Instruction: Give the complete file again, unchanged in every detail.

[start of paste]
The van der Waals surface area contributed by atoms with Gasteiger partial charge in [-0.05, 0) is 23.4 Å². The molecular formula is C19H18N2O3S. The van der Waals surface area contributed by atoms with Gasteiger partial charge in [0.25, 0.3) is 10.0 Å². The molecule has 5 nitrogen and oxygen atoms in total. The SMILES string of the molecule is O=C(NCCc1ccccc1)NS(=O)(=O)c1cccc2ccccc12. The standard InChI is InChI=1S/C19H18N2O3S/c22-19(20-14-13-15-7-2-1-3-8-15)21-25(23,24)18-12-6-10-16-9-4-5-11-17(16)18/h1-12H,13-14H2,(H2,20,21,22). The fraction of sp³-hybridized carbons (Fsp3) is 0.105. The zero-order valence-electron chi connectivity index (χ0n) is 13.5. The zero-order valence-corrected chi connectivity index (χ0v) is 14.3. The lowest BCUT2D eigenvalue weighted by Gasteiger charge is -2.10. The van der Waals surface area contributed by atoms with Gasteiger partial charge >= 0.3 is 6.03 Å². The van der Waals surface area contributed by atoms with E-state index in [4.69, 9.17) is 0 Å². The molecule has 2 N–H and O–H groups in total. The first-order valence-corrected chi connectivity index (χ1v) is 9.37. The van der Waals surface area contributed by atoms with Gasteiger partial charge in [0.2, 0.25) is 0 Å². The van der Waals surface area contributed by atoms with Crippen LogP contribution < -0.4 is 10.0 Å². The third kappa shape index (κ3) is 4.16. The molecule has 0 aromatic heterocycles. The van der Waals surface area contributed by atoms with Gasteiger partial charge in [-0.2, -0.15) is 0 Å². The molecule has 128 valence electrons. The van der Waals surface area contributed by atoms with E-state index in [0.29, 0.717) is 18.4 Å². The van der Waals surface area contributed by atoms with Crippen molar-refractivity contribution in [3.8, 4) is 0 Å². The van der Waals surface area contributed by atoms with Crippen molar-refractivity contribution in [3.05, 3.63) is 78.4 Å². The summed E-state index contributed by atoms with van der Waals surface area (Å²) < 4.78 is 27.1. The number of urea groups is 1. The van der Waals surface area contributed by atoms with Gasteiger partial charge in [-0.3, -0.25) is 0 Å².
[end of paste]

The van der Waals surface area contributed by atoms with Gasteiger partial charge in [-0.05, 0) is 23.4 Å². The molecular formula is C19H18N2O3S. The van der Waals surface area contributed by atoms with Gasteiger partial charge in [0.25, 0.3) is 10.0 Å². The molecule has 5 nitrogen and oxygen atoms in total. The SMILES string of the molecule is O=C(NCCc1ccccc1)NS(=O)(=O)c1cccc2ccccc12. The standard InChI is InChI=1S/C19H18N2O3S/c22-19(20-14-13-15-7-2-1-3-8-15)21-25(23,24)18-12-6-10-16-9-4-5-11-17(16)18/h1-12H,13-14H2,(H2,20,21,22). The fraction of sp³-hybridized carbons (Fsp3) is 0.105. The zero-order valence-electron chi connectivity index (χ0n) is 13.5. The zero-order valence-corrected chi connectivity index (χ0v) is 14.3. The lowest BCUT2D eigenvalue weighted by Gasteiger charge is -2.10. The van der Waals surface area contributed by atoms with Gasteiger partial charge >= 0.3 is 6.03 Å². The van der Waals surface area contributed by atoms with E-state index in [4.69, 9.17) is 0 Å². The molecule has 2 N–H and O–H groups in total. The first-order valence-corrected chi connectivity index (χ1v) is 9.37. The van der Waals surface area contributed by atoms with Gasteiger partial charge in [0.2, 0.25) is 0 Å². The van der Waals surface area contributed by atoms with Crippen LogP contribution < -0.4 is 10.0 Å². The third kappa shape index (κ3) is 4.16. The molecule has 0 aromatic heterocycles. The van der Waals surface area contributed by atoms with Gasteiger partial charge in [-0.2, -0.15) is 0 Å². The molecule has 128 valence electrons. The van der Waals surface area contributed by atoms with E-state index in [0.29, 0.717) is 18.4 Å². The van der Waals surface area contributed by atoms with Crippen molar-refractivity contribution in [3.8, 4) is 0 Å². The van der Waals surface area contributed by atoms with Crippen molar-refractivity contribution in [3.05, 3.63) is 78.4 Å². The summed E-state index contributed by atoms with van der Waals surface area (Å²) < 4.78 is 27.1. The number of urea groups is 1. The van der Waals surface area contributed by atoms with Gasteiger partial charge in [-0.3, -0.25) is 0 Å².